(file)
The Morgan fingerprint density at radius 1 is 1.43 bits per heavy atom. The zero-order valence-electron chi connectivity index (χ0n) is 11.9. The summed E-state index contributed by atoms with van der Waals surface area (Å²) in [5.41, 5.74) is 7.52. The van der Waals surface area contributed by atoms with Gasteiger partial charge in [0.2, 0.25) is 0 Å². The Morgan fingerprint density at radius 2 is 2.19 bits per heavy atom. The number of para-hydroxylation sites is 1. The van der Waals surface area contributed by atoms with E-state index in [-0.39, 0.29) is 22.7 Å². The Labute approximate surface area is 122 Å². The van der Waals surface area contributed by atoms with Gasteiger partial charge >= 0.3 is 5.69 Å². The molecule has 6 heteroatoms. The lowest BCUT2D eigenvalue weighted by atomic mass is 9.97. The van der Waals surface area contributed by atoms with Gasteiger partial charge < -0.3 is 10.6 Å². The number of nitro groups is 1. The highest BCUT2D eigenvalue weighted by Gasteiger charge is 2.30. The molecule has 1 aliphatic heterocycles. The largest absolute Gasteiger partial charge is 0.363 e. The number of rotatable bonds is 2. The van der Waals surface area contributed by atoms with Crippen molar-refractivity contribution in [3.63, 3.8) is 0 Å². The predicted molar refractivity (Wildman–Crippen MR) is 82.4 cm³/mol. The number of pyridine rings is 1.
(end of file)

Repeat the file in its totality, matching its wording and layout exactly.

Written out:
The Morgan fingerprint density at radius 1 is 1.43 bits per heavy atom. The zero-order valence-electron chi connectivity index (χ0n) is 11.9. The summed E-state index contributed by atoms with van der Waals surface area (Å²) in [5.41, 5.74) is 7.52. The van der Waals surface area contributed by atoms with Gasteiger partial charge in [0.2, 0.25) is 0 Å². The Morgan fingerprint density at radius 2 is 2.19 bits per heavy atom. The number of para-hydroxylation sites is 1. The van der Waals surface area contributed by atoms with E-state index in [-0.39, 0.29) is 22.7 Å². The Labute approximate surface area is 122 Å². The van der Waals surface area contributed by atoms with Gasteiger partial charge >= 0.3 is 5.69 Å². The molecule has 6 heteroatoms. The lowest BCUT2D eigenvalue weighted by atomic mass is 9.97. The van der Waals surface area contributed by atoms with Gasteiger partial charge < -0.3 is 10.6 Å². The number of nitro groups is 1. The highest BCUT2D eigenvalue weighted by Gasteiger charge is 2.30. The molecule has 1 aliphatic heterocycles. The largest absolute Gasteiger partial charge is 0.363 e. The number of rotatable bonds is 2. The van der Waals surface area contributed by atoms with Crippen molar-refractivity contribution in [3.63, 3.8) is 0 Å². The predicted molar refractivity (Wildman–Crippen MR) is 82.4 cm³/mol. The number of pyridine rings is 1.